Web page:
Early-stage companies won’t have the resources to dedicate a role to ESG. And that’s perfectly ok, so long as there is clear founder backing and that the designated operator sees the opportunity to take on ESG under their wing as a growth opportunity.
Expressing founder commitment. Copy link
- In early-stage businesses, the sponsor should be no other than the founder and/or CEO.
- They should express early on the importance – and their personal commitment – to addressing ESG themes material to their organisation and value proposition, not only because it’s the right thing to do but because it is intrinsically linked to long-term value creation.
- Aligning ESG visions and principles within a company contributes to developing a purposeful culture, which itself will be instrumental to implementing a seamless and successful ESG integration.
Finding the right owner(s). Copy link
- Across the Balderton portfolio alone, we have a wide variety of role titles also looking after the ESG agenda, including: Founder, Chief of Staff, Head of Strategy / Strategy Business Analyst, Head of People, Finance Director, Operations Director, Marketing Manager, Head of Legal, Strategic Project Manager.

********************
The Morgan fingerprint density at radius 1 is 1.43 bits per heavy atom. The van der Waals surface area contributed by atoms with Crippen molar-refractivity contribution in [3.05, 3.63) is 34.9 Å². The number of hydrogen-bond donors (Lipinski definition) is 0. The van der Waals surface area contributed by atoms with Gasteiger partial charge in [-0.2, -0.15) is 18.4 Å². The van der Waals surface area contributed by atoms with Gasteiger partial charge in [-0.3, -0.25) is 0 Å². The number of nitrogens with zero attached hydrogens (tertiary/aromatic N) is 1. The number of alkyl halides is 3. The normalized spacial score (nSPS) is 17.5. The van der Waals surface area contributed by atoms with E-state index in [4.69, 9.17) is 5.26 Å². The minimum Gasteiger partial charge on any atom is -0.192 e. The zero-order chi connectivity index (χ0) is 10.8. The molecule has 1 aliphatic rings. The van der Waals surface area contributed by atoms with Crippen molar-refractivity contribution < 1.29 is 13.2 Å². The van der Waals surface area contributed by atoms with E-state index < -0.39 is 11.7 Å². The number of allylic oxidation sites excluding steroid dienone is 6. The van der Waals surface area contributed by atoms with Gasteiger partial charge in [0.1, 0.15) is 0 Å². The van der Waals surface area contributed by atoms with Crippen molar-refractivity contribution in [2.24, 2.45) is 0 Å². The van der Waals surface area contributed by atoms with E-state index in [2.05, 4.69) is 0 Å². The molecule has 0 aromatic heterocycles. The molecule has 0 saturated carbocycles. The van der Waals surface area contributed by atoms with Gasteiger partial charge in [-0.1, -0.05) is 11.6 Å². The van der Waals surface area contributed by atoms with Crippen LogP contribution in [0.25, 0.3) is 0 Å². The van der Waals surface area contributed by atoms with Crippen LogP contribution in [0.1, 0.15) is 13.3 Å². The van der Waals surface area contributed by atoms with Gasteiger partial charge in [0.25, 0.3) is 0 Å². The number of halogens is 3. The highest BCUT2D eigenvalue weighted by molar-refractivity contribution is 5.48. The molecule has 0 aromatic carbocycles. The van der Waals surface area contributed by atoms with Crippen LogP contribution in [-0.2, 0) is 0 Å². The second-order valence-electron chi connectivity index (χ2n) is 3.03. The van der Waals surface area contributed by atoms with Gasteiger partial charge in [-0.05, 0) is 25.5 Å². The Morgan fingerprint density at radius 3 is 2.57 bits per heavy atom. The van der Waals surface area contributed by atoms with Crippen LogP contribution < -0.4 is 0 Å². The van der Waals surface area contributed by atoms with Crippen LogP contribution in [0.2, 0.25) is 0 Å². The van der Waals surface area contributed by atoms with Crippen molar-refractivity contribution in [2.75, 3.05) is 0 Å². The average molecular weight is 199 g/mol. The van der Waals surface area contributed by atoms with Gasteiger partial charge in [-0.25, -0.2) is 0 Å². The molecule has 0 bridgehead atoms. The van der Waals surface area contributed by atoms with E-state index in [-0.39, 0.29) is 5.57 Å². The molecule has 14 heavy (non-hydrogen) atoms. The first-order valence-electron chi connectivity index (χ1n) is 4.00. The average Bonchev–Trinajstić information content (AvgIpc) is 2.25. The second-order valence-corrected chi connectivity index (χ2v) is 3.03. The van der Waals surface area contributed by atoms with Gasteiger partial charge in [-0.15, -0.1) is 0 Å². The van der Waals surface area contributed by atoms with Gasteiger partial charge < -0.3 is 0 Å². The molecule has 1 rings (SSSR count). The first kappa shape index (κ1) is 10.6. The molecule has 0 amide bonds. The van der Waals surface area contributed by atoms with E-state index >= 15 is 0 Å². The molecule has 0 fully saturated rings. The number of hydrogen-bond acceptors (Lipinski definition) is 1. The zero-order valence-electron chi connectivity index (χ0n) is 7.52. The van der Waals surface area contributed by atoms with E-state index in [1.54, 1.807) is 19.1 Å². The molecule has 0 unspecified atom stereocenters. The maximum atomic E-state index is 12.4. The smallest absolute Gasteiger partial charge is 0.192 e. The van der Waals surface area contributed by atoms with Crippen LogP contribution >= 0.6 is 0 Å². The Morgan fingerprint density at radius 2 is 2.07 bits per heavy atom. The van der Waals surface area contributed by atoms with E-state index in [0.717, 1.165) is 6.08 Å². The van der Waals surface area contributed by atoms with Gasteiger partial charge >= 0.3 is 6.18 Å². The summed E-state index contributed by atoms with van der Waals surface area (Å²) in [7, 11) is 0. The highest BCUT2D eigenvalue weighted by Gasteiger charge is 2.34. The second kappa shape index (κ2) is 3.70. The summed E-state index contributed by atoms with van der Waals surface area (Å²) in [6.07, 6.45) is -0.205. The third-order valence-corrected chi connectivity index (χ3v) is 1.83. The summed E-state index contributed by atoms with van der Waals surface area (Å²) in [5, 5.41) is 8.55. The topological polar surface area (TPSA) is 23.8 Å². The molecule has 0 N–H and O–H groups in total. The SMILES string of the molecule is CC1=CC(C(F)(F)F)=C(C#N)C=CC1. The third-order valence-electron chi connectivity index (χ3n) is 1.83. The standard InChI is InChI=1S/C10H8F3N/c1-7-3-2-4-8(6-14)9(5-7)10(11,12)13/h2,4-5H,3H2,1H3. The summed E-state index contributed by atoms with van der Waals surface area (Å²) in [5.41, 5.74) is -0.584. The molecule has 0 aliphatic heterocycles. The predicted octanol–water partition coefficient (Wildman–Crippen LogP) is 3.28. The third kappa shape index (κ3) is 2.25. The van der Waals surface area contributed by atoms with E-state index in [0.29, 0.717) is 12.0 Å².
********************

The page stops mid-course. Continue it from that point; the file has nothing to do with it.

- There is no right or wrong answer, simply considerations. Who you choose to own the ESG agenda should ultimately be a factor of:
- Individual experience, passion and bandwidth. Ultimately you need someone who will have the capacity and confidence to take on this agenda.
- Who the main driver for ESG implementation is. Different individuals will likely end up at the helm depending on whether the inception of an ESG programme was demanded by the Board, prompted by regulatory change, inspired by customer feedback, or instigated by staff.
- The priority ESG themes. Should you decide to start on the D&I front, the People function is well placed to advance social ESG topics as part of their day-to-day role, while Operations or Finance are closest to the data needed to calculate carbon footprint. Strategy or Marketing can also be great homes for ESG as transversal functions.
- Ultimately, the role of the owner is one of orchestration, coordination and communication. This remains true as the company grows and appoints a full- or part-time head of sustainability. We like this Deloitte report that describes chief sustainability officers as “sense-makers in chief” - because there is a lot of noise and distraction, of hype and jargon. But ESG is common sense.